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At 7:35 A.M., I woke with this dream:

I’m attending a luncheon at a trendy tearoom filled with women engaged in animated conversations. No one comments upon the opaque gray-like mist that screens us from seeing each other; they only affirm the delicious soup placed in front of us. I feel strange.

What stands out immediately in the dream is the opaque gray-like mist that prevents all vision; it also isolates me from my surroundings and myself—a condition likened to denial masking my psyche from the inevitable diminishments of living with symptoms of terminal illness. Increasing shortness of breath upon exertion crimp conversations with others, require more help from my helpers, and more time-outs for rest and dream catching.  

The opaque gray-like mist also suggests the aloneness I must continue experiencing until my transition. I still relate to others in the world around me, but it’s not the same. Each day has its critical tasks as I forage into the unknown. I know when the insights come.

The dream also forewarns me to avoid the trendy tearoom that I so easily create in my imagination when zip locked into yahoo—a huge displacement of critical energy.

Above all, the imperative is to remain focused upon the new learning, however painful. Change still turns things around, and the struggle is well worth it.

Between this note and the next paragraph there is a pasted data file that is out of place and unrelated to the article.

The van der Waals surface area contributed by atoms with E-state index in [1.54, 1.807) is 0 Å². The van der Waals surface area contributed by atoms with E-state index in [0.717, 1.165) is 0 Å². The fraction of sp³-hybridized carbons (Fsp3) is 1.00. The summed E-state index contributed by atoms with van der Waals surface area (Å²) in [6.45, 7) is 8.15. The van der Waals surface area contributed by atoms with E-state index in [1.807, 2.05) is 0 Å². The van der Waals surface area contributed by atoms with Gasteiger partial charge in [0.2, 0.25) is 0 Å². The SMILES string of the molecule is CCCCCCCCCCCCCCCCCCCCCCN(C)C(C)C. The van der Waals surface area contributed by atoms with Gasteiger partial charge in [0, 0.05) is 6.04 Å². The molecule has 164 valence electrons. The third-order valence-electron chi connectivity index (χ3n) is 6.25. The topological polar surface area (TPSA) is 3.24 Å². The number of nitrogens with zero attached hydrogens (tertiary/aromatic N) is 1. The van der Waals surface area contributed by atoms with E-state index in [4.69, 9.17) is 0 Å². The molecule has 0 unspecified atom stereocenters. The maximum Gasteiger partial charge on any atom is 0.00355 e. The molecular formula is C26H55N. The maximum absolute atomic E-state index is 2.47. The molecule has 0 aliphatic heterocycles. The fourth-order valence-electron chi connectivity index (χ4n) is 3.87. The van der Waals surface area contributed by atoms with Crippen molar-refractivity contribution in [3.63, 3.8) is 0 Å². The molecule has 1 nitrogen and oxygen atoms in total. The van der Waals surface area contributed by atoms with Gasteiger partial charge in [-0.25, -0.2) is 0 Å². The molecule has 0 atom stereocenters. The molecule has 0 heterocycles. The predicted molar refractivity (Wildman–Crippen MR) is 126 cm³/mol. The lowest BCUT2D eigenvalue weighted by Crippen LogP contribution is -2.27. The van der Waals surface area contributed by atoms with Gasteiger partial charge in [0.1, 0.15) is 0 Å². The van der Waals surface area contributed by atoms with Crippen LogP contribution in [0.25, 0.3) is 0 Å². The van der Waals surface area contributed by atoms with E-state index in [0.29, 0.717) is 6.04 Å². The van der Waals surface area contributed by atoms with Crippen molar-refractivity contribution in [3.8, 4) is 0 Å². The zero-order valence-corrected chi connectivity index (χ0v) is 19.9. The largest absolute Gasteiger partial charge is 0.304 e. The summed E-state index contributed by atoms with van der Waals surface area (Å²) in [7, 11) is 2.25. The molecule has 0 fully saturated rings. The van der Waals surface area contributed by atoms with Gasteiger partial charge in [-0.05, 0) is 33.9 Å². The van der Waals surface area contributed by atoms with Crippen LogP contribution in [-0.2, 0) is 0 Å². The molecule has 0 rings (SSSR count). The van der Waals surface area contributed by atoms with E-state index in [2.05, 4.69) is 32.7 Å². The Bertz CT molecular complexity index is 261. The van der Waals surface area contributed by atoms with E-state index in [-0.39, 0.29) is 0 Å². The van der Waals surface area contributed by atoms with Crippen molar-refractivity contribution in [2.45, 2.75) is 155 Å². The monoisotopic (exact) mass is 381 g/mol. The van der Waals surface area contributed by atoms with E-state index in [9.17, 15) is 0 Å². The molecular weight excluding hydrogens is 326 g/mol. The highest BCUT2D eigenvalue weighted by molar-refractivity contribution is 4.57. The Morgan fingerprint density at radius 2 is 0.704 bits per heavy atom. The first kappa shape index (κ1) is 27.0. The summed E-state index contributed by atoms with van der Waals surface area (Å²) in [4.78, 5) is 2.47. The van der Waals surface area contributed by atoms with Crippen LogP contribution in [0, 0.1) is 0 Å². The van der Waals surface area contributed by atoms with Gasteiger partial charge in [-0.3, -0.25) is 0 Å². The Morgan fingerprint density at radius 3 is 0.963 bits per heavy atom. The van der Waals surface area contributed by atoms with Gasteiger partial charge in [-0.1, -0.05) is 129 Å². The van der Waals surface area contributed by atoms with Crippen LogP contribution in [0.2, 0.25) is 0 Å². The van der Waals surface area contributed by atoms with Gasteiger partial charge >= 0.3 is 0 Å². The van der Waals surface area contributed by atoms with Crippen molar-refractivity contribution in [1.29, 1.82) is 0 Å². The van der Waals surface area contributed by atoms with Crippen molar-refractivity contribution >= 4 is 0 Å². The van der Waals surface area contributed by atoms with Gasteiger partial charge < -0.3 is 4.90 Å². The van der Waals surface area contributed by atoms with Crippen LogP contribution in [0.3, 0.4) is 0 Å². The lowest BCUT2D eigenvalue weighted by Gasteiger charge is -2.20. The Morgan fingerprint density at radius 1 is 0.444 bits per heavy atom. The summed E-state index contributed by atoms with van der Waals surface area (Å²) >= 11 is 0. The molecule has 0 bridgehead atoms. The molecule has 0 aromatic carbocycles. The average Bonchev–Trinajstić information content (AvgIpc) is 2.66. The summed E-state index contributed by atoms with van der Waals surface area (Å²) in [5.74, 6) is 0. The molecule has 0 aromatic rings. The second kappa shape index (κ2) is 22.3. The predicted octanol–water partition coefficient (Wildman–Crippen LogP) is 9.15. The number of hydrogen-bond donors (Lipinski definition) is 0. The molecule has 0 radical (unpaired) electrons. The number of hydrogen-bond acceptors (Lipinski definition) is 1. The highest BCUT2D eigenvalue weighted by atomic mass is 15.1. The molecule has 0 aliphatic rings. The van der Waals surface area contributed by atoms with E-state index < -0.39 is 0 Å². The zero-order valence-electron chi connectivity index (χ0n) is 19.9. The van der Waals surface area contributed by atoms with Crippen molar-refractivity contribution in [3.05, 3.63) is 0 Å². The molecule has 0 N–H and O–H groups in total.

Grace is like ebony wetness seeping into the chinks of divided hearts: These, too, must be transformed—and so it is, instant by instant.

“Oh! No way are we gonna let you go,” said Cayce, the nurse practitioner, again come to evaluate my continued participation in hospice, a requirement by Medicare. “Even though there’s been no change in the measurement of your upper arm,” she added. She had already noted the new symptoms of my lung disease and taken my vital signs—all normal.

“Can we talk about my hands?” I asked as I showed them to her. “More crippling in my fingers since your last visit. Do you know if this symptom is worsening my Interstitial Lung Disease, since it’s associated with it?”

“That, I don’t know, Liz, but I’ll find out and get back to you.”

Cat Scans taken of my lungs during my last six hospital admissions indicated its slow progress, but since I’m receiving hospice, now in my tenth month, Medicare denies payment for such tests.

Cheerfulness softened her eyes as she admired the arrangement of white tulips on the dining room table. “So lovely!” she said, her words somewhat muffled by her protective mask. “I always love seeing them when I come here.” Three days old, each tulip had bowed its petalled cup in a concentric circle as if paying homage to Creator God. Their transient beauty reminded me of my own mortality, with its daily dying.

As Cayce zipped shut her case and prepared to leave, she said, “And great that you continue your exercises, especially the deep breathing ones. They’re keeping you going—No matter that you’re slowing down. This is working out.”

Her encouragement was balm to my soul and a reminder to let go of the outcome, another opportunity for accepting life on life’s terms as practiced in CPA. I’ve much to learn…



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